These results support further investigation of sargramostim — and, more generally, the strategy of targeted immune activation — in treating Alzheimer’s, its researchers said.
Findings were published in Alzheimer’s & Dementia: Translational Research and Clinical Interventions, in the study, “Safety and efficacy of sargramostim (GM‐CSF) in the treatment of Alzheimer’s disease.”
The immune system helps to protect the body from disease-causing invaders by inducing inflammation. Alzheimer’s is generally believed to be characterized by increased inflammation, particularly within the brain, which is thought to drive the disease. Emerging research, however, suggests that the role of inflammation in Alzheimer’s is more nuanced.
This study builds on previous findings that people with rheumatoid arthritis (RA) — an autoimmune disease where the immune system attacks healthy tissue in joints — are at a lower risk of Alzheimer’s. Although this was originally thought to result from RA patients taking certain kinds of anti-inflammatory medications, newer findings suggest this could be because certain pro-inflammatory molecules are present at higher levels in people with RA.
Specifically, prior work has suggested that a pro-inflammatory signaling molecule called granulocyte‐macrophage colony‐stimulating factor (GM‐CSF) could protect against Alzheimer’s.
A team led by researchers at the University of Colorado reported the results of a Phase 2 clinical trial (NCT01409915) that evaluated the safety and efficacy of sargramostim given Alzheimer’s patients.
Sargramostim contains a recombinant (lab-made) version of GM-CSF. It is currently approved, under the brand name Leukine, as a treatment to boost the activity of the immune system in conditions where the immune system is impaired (e.g., some kinds of cancer). Leukine is marketed by Partner Therapeutics, which acquired the medication from its initial developer Sanofi.
In the trial, which was sponsored by the University of Colorado, 40 mild-to-moderate Alzheimer’s patients were randomized to either sargramostim (at a standard dosage of 250 micrograms/square meter/day for five days each week) or to a placebo, for a total of three weeks. Participants underwent follow-up assessments after 45 and 90 days.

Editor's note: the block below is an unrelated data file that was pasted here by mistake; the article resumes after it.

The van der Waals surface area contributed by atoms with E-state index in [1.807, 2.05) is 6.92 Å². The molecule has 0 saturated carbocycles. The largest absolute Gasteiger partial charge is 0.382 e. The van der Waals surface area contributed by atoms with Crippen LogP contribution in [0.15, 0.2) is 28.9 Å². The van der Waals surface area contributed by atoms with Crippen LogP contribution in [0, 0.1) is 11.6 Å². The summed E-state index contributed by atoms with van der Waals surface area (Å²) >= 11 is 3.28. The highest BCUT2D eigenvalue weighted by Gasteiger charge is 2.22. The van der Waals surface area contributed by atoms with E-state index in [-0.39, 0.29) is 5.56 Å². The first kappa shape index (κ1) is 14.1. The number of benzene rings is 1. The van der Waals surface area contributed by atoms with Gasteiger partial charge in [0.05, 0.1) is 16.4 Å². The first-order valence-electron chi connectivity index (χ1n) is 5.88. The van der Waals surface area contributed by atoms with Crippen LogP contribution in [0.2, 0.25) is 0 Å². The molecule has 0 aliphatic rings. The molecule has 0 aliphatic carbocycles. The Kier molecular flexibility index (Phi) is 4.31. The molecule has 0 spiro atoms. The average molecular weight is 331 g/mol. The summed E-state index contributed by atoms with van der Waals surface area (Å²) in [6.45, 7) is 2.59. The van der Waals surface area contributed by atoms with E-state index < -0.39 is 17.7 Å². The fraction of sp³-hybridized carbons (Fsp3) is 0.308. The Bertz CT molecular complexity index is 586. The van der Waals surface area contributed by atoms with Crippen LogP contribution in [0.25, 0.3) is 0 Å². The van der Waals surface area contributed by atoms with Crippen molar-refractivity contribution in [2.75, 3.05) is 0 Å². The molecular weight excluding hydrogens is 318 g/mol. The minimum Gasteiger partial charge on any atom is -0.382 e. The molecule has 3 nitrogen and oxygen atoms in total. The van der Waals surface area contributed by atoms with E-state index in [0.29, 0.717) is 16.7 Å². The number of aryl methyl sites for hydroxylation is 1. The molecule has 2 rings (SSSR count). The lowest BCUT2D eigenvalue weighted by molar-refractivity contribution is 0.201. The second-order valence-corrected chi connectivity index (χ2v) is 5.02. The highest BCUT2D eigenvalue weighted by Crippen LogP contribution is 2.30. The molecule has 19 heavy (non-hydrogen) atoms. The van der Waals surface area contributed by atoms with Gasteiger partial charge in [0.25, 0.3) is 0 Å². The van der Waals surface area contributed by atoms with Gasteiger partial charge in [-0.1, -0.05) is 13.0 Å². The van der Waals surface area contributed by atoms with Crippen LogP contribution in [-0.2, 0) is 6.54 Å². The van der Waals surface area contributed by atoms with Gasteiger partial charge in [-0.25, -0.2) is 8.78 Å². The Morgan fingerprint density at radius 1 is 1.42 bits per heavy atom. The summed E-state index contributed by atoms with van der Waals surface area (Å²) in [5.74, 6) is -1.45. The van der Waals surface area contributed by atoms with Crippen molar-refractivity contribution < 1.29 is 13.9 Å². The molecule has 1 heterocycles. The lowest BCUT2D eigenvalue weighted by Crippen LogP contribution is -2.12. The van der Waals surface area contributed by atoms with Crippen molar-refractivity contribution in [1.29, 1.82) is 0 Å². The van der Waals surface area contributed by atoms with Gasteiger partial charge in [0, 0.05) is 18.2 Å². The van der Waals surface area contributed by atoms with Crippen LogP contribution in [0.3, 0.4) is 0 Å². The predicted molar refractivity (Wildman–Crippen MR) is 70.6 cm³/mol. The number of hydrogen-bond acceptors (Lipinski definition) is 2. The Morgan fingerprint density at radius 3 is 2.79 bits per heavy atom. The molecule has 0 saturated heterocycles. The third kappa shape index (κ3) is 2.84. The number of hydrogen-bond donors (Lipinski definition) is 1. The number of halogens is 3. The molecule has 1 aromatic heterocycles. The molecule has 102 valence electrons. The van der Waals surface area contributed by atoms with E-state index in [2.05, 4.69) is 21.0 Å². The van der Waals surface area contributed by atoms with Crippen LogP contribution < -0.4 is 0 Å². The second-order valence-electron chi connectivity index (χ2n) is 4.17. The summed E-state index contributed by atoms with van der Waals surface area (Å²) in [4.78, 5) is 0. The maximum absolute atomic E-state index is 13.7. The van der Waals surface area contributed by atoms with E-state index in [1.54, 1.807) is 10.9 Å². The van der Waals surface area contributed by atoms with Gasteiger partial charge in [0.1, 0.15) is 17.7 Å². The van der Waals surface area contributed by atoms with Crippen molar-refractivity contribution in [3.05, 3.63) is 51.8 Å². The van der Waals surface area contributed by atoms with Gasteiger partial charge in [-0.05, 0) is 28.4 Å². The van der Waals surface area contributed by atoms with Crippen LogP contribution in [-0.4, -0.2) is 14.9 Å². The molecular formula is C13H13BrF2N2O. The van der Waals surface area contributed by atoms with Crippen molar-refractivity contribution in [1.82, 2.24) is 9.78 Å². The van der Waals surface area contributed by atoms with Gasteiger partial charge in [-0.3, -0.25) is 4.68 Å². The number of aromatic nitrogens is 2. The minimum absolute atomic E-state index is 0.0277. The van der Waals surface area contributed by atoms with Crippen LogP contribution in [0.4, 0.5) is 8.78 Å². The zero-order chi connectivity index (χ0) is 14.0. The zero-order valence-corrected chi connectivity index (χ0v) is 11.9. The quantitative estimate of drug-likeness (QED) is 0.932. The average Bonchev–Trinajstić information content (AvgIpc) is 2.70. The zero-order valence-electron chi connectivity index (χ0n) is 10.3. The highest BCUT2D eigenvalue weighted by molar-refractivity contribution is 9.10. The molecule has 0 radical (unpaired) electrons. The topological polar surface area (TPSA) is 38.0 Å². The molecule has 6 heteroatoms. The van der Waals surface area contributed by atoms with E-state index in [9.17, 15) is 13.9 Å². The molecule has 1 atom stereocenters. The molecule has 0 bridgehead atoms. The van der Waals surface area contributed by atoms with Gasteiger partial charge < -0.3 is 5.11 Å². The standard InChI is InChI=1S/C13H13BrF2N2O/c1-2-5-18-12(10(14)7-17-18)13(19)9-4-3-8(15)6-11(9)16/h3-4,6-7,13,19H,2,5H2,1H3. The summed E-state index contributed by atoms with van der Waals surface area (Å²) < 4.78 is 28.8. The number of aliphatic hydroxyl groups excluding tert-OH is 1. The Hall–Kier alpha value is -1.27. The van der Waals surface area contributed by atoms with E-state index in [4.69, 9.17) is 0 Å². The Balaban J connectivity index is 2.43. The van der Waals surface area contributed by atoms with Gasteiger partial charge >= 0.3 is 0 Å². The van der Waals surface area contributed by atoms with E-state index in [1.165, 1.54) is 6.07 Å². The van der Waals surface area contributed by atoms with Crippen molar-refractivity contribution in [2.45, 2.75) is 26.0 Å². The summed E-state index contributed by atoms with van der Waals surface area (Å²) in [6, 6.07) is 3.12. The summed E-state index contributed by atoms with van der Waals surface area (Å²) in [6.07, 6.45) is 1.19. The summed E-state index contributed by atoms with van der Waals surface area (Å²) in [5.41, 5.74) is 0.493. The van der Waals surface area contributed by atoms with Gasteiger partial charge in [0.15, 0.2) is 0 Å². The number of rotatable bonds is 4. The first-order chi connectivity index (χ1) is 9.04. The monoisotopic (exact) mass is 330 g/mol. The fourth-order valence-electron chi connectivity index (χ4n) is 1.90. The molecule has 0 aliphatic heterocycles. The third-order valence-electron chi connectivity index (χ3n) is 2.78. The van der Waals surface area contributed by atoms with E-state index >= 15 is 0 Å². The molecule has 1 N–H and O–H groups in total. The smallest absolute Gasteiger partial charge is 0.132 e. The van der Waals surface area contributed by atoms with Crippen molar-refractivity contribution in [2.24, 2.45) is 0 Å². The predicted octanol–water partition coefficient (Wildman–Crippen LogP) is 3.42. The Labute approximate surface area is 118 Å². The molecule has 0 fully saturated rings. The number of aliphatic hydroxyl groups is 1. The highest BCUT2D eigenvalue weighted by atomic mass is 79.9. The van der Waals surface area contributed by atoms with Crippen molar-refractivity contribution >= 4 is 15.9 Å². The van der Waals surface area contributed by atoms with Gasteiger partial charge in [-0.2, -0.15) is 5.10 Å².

About half of these patients were female, their average age was about 70, and all but one were white.
The study’s main goal was to assess the safety of sargramostim in people with Alzheimer’s. Results were positive: no serious adverse events related to the treatment were reported. The most common treatment-related side effects — including headache, skin-related reactions, and digestive issues — were in line with the medication’s known safety profile.
Analyses indicated that the treatment activated the immune system as expected, evidenced by higher numbers of immune cells and by increased levels of pro-inflammatory signaling molecules called cytokines.
The researchers stressed that this trial was not designed to thoroughly assess efficacy; there were too few participants to make statistically robust conclusions. Nonetheless, they highlighted some noteworthy results that indicated the treatment could aid cognition.
Specifically, scores on the Mini‐Mental State Examination (MMSE) — a measure of cognitive abilities — improved significantly, by 1.45 points on average, over three weeks in patients given sargramostim. MMSE score changes in this trial group were also significantly higher than those of patients on placebo after three weeks, with similar results at 45 days.
Of note, 70% of sargramostim-treated participants showed an improvement in MMSE scores after three weeks of treatment, as compared to 35% of those given placebo. Similar differences were seen at 45 and 90 days.
Additional cognitive tests generally did not show a statistically significant effect of sargramostim treatment, though the researchers noted a trend toward improvement on some memory-related scores.
Sargramostim’s use also normalized levels of Alzheimer’s-related proteins in participants’ blood. For example, blood levels of amyloid beta 40 — a form of amyloid beta often at low levels in people with Alzheimer’s — rose significantly with sargramostim treatment, and were 10% higher than levels in placebo patients.
Collectively, the findings “show that GM‐CSF/sargramostim treatment was safe and well‐tolerated and provided measurable disease‐modifying and memory‐enhancing benefits to participants with mild‐to‐moderate [Alzheimer’s],” the researchers concluded.
Given the known immune-stimulating function of GM-CSF, these results indicate that immune activation may be beneficial in Alzheimer’s, they wrote. But, they added, “the main conclusion of the study is that additional longer, larger trials of GM‐CSF/sargramostim in [Alzheimer’s] are warranted.”
“This surprising finding that stimulating the innate immune system and modulating inflammation may be a new treatment approach and induced us to start a larger trial of Sargramostim in Alzheimer’s disease with more participants treated over a longer time,” Huntington Potter, PhD, director of the University of Colorado Alzheimer’s and Cognition Center, and a study co-author, said in a press release.
That trial, not yet listed, is being sponsored by the Alzheimer’s Association/Part The Cloud, the University of Colorado, the Global Down Syndrome Foundation, and the National Institute on Aging.
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